While the prime minister explained many of the new initiatives (see below), he added that more details about the new initiatives will be revealed in the forthcoming national Budget 2018 proposals.
Innovation lives by implementation
Within the Digital Malaysia matrix, various national agencies and industry bodies - such as MDEC, research agency MIMOS, NanoMalaysia, CyberSecurity Malaysia, SMECorp and industry association PIKOM - have been working to encourage expansion and growth through technologies, talent development and other enablers.
Some recent milestones have also been mapped in an in-depth interview with MDEC's chief executive officer Datuk Yasmin Mahmood earlier this year. (See - Deep Dive into Malaysia's Digital Economy - Part 1 and Part 2.)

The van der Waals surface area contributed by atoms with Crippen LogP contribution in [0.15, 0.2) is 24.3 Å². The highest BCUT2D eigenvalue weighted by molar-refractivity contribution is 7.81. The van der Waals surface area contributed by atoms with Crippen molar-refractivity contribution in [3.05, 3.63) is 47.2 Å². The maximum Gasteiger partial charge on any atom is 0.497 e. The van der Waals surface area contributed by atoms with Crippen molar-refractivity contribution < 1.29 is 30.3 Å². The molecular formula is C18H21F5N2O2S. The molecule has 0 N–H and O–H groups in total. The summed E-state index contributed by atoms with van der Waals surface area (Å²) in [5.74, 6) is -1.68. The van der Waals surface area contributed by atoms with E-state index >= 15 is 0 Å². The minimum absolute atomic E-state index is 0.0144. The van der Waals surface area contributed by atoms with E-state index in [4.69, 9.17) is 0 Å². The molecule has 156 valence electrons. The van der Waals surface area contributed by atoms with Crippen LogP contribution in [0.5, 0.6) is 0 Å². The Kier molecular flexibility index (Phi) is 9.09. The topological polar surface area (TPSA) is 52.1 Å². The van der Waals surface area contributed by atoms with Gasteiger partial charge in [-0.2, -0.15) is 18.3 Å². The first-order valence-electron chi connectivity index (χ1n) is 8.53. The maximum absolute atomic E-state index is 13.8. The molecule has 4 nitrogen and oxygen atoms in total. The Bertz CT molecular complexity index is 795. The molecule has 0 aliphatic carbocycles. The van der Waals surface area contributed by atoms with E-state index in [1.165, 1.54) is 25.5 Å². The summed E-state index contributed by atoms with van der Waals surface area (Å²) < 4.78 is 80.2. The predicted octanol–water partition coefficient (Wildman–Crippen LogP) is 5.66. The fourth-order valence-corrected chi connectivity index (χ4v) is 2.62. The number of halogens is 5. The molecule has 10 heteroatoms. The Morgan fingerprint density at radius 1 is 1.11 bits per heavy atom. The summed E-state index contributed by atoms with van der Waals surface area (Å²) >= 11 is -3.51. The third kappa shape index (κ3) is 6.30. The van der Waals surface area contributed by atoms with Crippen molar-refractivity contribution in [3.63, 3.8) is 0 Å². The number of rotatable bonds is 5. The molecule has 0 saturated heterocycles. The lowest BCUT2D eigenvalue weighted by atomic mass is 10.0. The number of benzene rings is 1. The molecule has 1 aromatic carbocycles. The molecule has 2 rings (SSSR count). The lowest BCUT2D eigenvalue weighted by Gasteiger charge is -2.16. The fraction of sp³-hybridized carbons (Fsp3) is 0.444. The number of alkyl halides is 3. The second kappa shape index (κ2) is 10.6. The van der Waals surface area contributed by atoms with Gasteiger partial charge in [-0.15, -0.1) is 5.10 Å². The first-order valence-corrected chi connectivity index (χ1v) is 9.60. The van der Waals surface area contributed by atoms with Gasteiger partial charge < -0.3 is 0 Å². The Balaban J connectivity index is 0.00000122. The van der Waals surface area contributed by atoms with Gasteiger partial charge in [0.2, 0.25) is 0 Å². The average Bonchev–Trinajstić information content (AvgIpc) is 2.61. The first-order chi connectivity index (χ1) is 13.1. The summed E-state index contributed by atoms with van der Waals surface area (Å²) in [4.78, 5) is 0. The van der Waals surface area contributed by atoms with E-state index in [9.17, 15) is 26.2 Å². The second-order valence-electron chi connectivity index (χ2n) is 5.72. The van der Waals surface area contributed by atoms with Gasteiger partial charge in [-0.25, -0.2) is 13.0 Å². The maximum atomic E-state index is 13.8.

The vision and innovation has been buoyed by a hub strategy, giving an implementation framework, which allows for government and private industry partnerships across key growth sectors.
Among recent major moves designs to enable growth is the Digital Free Trade Zone (DFTZ), designed to give greater power to eCommerce growth. (See also Computerworld Malaysia's Deep Dive with Jack Ma on Malaysia and the Digital Silk Road and the feature on Why DFTZ will double Malaysia's SME exports)
While innovation and vision is clearly not lacking, a sound path rests on solid implementation. Early last year, MDEC sounded a clarion call for local companies to grow rapidly into the Asean - which was estimated to be worth about US$48 billion (October 2016) - and global markets through a new Global Acceleration and Innovation Network (GAIN) programme.
in a recent Computerworld Malaysia interview, MDEC's vice president for enterprise development, Gopi Ganesalingam, said the GAIN programme was helping Malaysian companies gain more visibility and credibility across the region.